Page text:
Steering and Suspension: This system takes more wear and tear than even your brakes and merits just as much attention for safety.
Unlike brakes, when you are driving, your steering is constantly used, and because it supports the weight of your car on the wheels, your suspension system is always at work, even when your car is not being driven. Steering and suspension together must be kept in safe working condition to pass Virginia State Inspection each year.
All cars have either shocks or struts (or a combination) which support the weight of your vehicle along with your tires. Your tires are attached to your vehicle via hub/wheel bearing assemblies. Ball joints (uppers and lowers, left and right) are attached to the hub bearing and are what allow your wheel to turn left and right and travel up and down over uneven surfaces during driving. They are the pinpoint support for the weight of your vehicle and are one of the most frequently replaced safety items on a car. (You can compare your ball joints to hip sockets on a human. They are utterly essential to mobility.) If they break, the tire does not roll.
Tie rods (inners and outers, left and right) are also attached to the hub bearing and connect it to the steering wheel. Although not load bearing like ball joints, they also control steering and are susceptible to wear and failure. (You might imagine these as the bones that attach limbs to your body. You must have them to direct and steer your hands and feet when moving.) Without the function of your tie rods, your car can’t turn.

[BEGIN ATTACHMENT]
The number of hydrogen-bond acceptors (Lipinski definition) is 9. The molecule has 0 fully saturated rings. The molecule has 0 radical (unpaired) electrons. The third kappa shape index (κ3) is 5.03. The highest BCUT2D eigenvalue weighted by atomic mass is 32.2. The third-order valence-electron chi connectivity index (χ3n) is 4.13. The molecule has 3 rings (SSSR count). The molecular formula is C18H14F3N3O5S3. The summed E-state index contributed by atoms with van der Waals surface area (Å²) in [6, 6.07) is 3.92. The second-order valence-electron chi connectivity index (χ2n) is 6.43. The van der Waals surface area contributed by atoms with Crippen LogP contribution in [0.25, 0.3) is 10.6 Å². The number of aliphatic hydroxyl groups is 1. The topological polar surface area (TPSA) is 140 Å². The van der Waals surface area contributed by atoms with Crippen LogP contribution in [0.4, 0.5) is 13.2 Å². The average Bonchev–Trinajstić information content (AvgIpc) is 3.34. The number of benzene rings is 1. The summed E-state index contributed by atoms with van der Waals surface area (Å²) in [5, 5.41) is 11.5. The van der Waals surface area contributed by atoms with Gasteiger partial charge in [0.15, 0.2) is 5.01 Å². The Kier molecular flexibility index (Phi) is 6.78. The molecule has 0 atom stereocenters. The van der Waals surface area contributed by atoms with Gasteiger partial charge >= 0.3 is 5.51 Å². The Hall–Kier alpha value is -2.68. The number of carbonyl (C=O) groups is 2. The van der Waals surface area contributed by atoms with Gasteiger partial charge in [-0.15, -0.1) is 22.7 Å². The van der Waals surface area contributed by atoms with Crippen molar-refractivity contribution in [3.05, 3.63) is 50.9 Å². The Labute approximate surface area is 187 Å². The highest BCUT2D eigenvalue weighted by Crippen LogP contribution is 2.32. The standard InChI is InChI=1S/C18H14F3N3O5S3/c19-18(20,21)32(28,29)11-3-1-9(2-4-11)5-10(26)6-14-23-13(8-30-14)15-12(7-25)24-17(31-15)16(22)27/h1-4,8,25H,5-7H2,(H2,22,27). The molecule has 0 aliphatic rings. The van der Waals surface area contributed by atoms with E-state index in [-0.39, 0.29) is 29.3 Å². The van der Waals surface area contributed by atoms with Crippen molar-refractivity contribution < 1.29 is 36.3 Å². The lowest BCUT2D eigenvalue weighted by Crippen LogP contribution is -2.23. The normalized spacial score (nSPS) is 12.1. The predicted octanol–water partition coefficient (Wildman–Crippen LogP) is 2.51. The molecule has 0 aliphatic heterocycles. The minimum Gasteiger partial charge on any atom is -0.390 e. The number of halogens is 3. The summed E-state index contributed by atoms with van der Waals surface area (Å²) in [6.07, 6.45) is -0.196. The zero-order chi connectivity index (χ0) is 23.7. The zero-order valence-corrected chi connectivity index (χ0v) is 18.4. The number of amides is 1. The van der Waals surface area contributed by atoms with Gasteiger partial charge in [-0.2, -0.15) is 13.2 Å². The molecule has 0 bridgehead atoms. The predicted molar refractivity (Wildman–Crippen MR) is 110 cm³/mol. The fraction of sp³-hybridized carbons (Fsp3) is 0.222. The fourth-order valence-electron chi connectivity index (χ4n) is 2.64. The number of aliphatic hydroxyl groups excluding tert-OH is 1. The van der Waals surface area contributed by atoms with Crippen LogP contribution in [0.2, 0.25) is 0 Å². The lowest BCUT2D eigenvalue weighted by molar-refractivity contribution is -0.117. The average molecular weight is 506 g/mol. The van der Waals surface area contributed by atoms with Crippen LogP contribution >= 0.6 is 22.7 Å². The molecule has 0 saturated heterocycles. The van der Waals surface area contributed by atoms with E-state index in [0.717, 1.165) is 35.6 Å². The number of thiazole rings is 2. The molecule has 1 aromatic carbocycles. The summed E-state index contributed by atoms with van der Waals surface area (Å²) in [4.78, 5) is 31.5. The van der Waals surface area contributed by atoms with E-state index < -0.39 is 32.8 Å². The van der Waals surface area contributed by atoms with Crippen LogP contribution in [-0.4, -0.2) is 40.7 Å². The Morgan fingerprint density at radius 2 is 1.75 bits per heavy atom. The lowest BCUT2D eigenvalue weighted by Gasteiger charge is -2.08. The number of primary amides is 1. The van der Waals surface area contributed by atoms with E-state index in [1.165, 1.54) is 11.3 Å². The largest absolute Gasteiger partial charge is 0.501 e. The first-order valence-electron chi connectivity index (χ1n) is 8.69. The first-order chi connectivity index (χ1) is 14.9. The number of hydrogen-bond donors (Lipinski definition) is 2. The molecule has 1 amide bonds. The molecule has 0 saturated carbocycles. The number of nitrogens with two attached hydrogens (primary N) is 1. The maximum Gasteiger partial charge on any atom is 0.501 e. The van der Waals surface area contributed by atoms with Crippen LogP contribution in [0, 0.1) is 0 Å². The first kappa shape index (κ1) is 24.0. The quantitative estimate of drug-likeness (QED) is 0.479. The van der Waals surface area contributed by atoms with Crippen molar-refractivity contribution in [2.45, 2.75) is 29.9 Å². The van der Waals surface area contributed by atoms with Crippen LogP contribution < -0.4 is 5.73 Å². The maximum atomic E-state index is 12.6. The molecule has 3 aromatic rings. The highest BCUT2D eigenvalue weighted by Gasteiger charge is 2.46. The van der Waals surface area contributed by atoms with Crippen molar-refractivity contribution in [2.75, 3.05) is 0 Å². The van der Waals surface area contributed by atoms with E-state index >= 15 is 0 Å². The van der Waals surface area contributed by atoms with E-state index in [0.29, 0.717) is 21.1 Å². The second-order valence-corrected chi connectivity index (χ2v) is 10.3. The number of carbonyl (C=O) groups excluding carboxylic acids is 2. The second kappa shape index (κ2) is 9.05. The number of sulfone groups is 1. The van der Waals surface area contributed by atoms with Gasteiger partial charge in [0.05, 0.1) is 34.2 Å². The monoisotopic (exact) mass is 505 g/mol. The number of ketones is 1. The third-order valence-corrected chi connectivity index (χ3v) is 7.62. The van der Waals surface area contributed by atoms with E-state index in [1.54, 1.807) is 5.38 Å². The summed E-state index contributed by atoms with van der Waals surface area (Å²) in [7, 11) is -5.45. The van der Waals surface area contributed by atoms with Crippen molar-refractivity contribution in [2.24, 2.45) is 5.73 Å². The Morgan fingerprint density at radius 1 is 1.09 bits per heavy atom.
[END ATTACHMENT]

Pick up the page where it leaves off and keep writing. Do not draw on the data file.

Along with tires, shocks and struts, these components—the wheel/ hub bearings, ball joints, and tie rods—work together to support your vehicle during driving and allow you to safely steer and maneuver your car. Over time they will naturally wear out or fail for many reasons including lack of maintenance, number of miles driven, quality of parts installed, and impact road conditions. Potholes, speed bumps, rough terrain and curb hopping don’t just knock your car out of alignment—they also break or shorten the life of your steering and suspension parts.
As these parts BEGIN to wear out, they loosen and develop “play” within the steering and suspension system. This play greatly expedites failure since it allows room for parts to move freely and pound against each other during use. Just as with any loosely packed cargo, if there is room, damage is more likely during movement, and these parts are always moving as you drive your car. DANGER: If any of these key components break while you are driving, a complete loss of steering occurs. In turn, that severely impacts braking ability with potentially catastrophic consequences. For this reason, excessive play in these system parts is a common cause of state inspection failure.